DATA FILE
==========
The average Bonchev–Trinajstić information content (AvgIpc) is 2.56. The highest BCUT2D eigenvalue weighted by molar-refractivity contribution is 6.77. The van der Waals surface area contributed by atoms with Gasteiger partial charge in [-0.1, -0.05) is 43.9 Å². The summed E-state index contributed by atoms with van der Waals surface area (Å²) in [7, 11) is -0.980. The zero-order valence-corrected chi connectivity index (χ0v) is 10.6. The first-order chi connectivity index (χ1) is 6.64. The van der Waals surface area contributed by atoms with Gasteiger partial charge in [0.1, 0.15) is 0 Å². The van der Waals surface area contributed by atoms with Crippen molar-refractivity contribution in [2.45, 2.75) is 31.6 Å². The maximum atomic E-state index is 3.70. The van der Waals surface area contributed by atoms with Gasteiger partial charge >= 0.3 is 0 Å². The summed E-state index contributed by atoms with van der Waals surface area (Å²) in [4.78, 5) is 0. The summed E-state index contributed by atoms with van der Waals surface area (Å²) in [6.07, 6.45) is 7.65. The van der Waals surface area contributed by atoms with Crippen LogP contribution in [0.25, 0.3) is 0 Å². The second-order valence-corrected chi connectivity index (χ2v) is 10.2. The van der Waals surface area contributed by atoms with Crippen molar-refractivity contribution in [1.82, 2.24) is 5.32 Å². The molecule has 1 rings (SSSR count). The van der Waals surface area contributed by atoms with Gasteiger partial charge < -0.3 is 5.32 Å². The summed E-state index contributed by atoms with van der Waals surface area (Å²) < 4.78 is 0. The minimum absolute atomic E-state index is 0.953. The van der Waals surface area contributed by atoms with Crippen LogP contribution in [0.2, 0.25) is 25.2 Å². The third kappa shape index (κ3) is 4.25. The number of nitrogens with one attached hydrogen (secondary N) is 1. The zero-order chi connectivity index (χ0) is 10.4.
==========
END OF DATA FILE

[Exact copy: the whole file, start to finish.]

The average Bonchev–Trinajstić information content (AvgIpc) is 2.56. The highest BCUT2D eigenvalue weighted by molar-refractivity contribution is 6.77. The van der Waals surface area contributed by atoms with Gasteiger partial charge in [-0.1, -0.05) is 43.9 Å². The summed E-state index contributed by atoms with van der Waals surface area (Å²) in [7, 11) is -0.980. The zero-order valence-corrected chi connectivity index (χ0v) is 10.6. The first-order chi connectivity index (χ1) is 6.64. The van der Waals surface area contributed by atoms with Gasteiger partial charge in [0.1, 0.15) is 0 Å². The van der Waals surface area contributed by atoms with Crippen molar-refractivity contribution in [2.45, 2.75) is 31.6 Å². The maximum atomic E-state index is 3.70. The van der Waals surface area contributed by atoms with Gasteiger partial charge >= 0.3 is 0 Å². The summed E-state index contributed by atoms with van der Waals surface area (Å²) in [4.78, 5) is 0. The summed E-state index contributed by atoms with van der Waals surface area (Å²) in [6.07, 6.45) is 7.65. The van der Waals surface area contributed by atoms with Crippen LogP contribution in [0.25, 0.3) is 0 Å². The second-order valence-corrected chi connectivity index (χ2v) is 10.2. The van der Waals surface area contributed by atoms with Crippen molar-refractivity contribution in [1.82, 2.24) is 5.32 Å². The molecule has 1 rings (SSSR count). The van der Waals surface area contributed by atoms with Gasteiger partial charge < -0.3 is 5.32 Å². The summed E-state index contributed by atoms with van der Waals surface area (Å²) < 4.78 is 0. The minimum absolute atomic E-state index is 0.953. The van der Waals surface area contributed by atoms with Crippen LogP contribution in [0.2, 0.25) is 25.2 Å². The third kappa shape index (κ3) is 4.25. The number of nitrogens with one attached hydrogen (secondary N) is 1. The zero-order chi connectivity index (χ0) is 10.4.